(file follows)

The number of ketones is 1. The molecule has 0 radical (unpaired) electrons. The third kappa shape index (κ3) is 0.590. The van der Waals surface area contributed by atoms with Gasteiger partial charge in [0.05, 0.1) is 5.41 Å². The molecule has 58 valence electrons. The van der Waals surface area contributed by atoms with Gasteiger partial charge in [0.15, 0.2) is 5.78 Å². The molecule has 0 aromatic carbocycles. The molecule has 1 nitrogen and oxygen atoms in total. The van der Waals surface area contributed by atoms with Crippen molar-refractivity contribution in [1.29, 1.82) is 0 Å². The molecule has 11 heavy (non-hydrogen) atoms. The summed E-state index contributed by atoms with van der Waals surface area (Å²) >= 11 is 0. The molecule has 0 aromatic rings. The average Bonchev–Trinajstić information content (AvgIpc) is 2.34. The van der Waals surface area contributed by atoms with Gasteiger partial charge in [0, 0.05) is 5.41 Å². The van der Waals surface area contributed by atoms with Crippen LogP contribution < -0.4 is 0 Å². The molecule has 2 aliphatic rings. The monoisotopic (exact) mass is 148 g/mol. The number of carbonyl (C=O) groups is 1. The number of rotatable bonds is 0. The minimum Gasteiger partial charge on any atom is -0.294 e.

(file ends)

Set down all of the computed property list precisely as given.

The number of ketones is 1. The molecule has 0 radical (unpaired) electrons. The third kappa shape index (κ3) is 0.590. The van der Waals surface area contributed by atoms with Gasteiger partial charge in [0.05, 0.1) is 5.41 Å². The molecule has 58 valence electrons. The van der Waals surface area contributed by atoms with Gasteiger partial charge in [0.15, 0.2) is 5.78 Å². The molecule has 0 aromatic carbocycles. The molecule has 1 nitrogen and oxygen atoms in total. The van der Waals surface area contributed by atoms with Crippen molar-refractivity contribution in [1.29, 1.82) is 0 Å². The molecule has 11 heavy (non-hydrogen) atoms. The summed E-state index contributed by atoms with van der Waals surface area (Å²) >= 11 is 0. The molecule has 0 aromatic rings. The average Bonchev–Trinajstić information content (AvgIpc) is 2.34. The van der Waals surface area contributed by atoms with Gasteiger partial charge in [0, 0.05) is 5.41 Å². The van der Waals surface area contributed by atoms with Crippen LogP contribution < -0.4 is 0 Å². The molecule has 2 aliphatic rings. The monoisotopic (exact) mass is 148 g/mol. The number of carbonyl (C=O) groups is 1. The number of rotatable bonds is 0. The minimum Gasteiger partial charge on any atom is -0.294 e.